I’m gonna be completely honest, I already knew that I would gravitate toward Karamo Brown when filming my Queer Eye episode.
I just knew we’d be tight. And we built our bond throughout the week of filming. We’re two Black men coming from different areas but both have experience seeking acceptance. Karamo wasn’t hesitant to express himself, but he did it in a calm and comforting way. We connected over topics like being a father, being open-minded, and facing adversity.
As Karamo shared his personal story and background, he told me that he knew where I was coming from in my journey to acceptance. He actively looked for ways to find things that we had in common. Karamo said he came from the same Black community I came from. And he shared his struggles to find acceptance as a Black gay man in that community. Karamo’s honesty was powerful.
One of the things that I liked most about Karamo was that he kept everything real. I mean, he shared his experience willingly and openly. And I appreciated that. There was no shell that you had to crack with him. Our easy interaction made me feel comfortable and more confident about opening up myself.
My day with Karamo began with a long car ride around KC. We got deep into conversation about life. Then the conversation took a drastic turn. We started talking about the day I got shot. Since Netflix kept the Maurice meeting a secret, I didn’t truly know where we were going. But I could read between the lines that it was something big. And I just knew it would be something I hadn’t done before.
When Karamo and I entered the café where we met Maurice, I was nervous and overwhelmed. But I felt more and more of these positive vibes as the night went on. I think a lot of that was Karamo. He didn’t talk much, but with his background in counseling, he was a great mediator. Karamo truly guided my conversation with Maurice. We talked about accountability and even reconciliation. And that day, Karamo empowered me to be FREE.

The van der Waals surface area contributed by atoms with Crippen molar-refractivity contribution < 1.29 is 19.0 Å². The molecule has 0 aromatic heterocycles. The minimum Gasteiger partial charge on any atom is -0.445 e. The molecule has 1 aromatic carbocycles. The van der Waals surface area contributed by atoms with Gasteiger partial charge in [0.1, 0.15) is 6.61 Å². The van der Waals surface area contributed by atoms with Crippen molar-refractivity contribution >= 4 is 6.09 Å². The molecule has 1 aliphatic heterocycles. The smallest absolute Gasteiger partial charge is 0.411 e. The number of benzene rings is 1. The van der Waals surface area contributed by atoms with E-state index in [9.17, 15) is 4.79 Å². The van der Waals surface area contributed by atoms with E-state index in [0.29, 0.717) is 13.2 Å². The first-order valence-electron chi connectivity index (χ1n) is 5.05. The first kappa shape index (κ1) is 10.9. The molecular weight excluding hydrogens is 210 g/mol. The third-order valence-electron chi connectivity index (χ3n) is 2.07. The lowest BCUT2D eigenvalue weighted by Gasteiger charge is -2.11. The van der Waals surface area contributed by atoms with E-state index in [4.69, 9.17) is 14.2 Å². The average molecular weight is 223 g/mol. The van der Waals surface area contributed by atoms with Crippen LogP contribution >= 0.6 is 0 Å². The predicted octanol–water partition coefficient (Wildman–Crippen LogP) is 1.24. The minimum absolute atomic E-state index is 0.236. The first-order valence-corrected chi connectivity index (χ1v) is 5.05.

I don’t think I would have been able to face my demons if Karamo hadn’t made me feel like talking about my life and my struggles was so easy. Yeah, there were times when the conversations were tough. But I knew Karamo had my back. When looking back at what happened, it was even more incredible than it originally felt. I mean, Maurice and I were two Black men being vulnerable and gettin’ real with each other while being guided in conversation by a talented, insightful gay Black man. Talk about impact!
Karamo, You’re my guy. All these things from our time together empowered me to truly accept myself at a level I never have before. I owned up to my responsibility from the day I was shot, and I rejected an apology from the person who changed my life forever. And having that awareness and empowerment would not have been possible without your help. You were so open, and that gave me the ability to be open in a way I hadn’t been before. And now I plan to pay it forward. Thank you.
Images courtesy of Netflix
Edited by Writing Help KC